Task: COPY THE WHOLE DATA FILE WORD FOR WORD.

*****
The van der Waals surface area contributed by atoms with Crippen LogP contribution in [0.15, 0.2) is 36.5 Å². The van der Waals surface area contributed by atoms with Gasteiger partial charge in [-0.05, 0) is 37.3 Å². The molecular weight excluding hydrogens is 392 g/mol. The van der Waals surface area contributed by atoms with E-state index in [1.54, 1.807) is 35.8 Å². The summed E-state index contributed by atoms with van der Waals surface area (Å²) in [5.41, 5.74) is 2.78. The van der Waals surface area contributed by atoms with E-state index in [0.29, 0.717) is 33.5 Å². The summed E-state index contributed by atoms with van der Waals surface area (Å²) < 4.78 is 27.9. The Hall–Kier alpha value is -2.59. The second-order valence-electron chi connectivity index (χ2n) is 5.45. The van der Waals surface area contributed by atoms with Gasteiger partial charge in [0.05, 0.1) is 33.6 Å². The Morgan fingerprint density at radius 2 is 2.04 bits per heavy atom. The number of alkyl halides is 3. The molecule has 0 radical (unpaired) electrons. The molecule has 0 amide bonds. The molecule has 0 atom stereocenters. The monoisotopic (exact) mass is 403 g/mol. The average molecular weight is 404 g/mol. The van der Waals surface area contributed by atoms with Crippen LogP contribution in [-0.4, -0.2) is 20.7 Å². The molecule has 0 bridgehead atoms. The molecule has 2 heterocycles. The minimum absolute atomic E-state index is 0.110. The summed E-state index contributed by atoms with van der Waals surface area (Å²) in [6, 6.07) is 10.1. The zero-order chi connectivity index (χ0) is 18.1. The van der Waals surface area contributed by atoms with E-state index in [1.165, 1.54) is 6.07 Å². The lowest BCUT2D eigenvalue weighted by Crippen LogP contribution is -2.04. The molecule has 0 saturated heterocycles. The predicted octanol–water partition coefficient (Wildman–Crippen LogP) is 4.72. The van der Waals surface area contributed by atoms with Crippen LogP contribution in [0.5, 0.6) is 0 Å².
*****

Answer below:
The van der Waals surface area contributed by atoms with Crippen LogP contribution in [0.15, 0.2) is 36.5 Å². The van der Waals surface area contributed by atoms with Gasteiger partial charge in [-0.05, 0) is 37.3 Å². The molecular weight excluding hydrogens is 392 g/mol. The van der Waals surface area contributed by atoms with E-state index in [1.54, 1.807) is 35.8 Å². The summed E-state index contributed by atoms with van der Waals surface area (Å²) in [5.41, 5.74) is 2.78. The van der Waals surface area contributed by atoms with E-state index in [0.29, 0.717) is 33.5 Å². The summed E-state index contributed by atoms with van der Waals surface area (Å²) < 4.78 is 27.9. The Hall–Kier alpha value is -2.59. The second-order valence-electron chi connectivity index (χ2n) is 5.45. The van der Waals surface area contributed by atoms with Gasteiger partial charge in [0.05, 0.1) is 33.6 Å². The Morgan fingerprint density at radius 2 is 2.04 bits per heavy atom. The number of alkyl halides is 3. The molecule has 0 radical (unpaired) electrons. The molecule has 0 amide bonds. The molecule has 0 atom stereocenters. The monoisotopic (exact) mass is 403 g/mol. The average molecular weight is 404 g/mol. The van der Waals surface area contributed by atoms with Crippen LogP contribution in [-0.4, -0.2) is 20.7 Å². The molecule has 0 bridgehead atoms. The molecule has 2 heterocycles. The minimum absolute atomic E-state index is 0.110. The summed E-state index contributed by atoms with van der Waals surface area (Å²) in [6, 6.07) is 10.1. The zero-order chi connectivity index (χ0) is 18.1. The van der Waals surface area contributed by atoms with E-state index in [1.165, 1.54) is 6.07 Å². The lowest BCUT2D eigenvalue weighted by Crippen LogP contribution is -2.04. The molecule has 0 saturated heterocycles. The predicted octanol–water partition coefficient (Wildman–Crippen LogP) is 4.72. The van der Waals surface area contributed by atoms with Crippen LogP contribution in [0.5, 0.6) is 0 Å².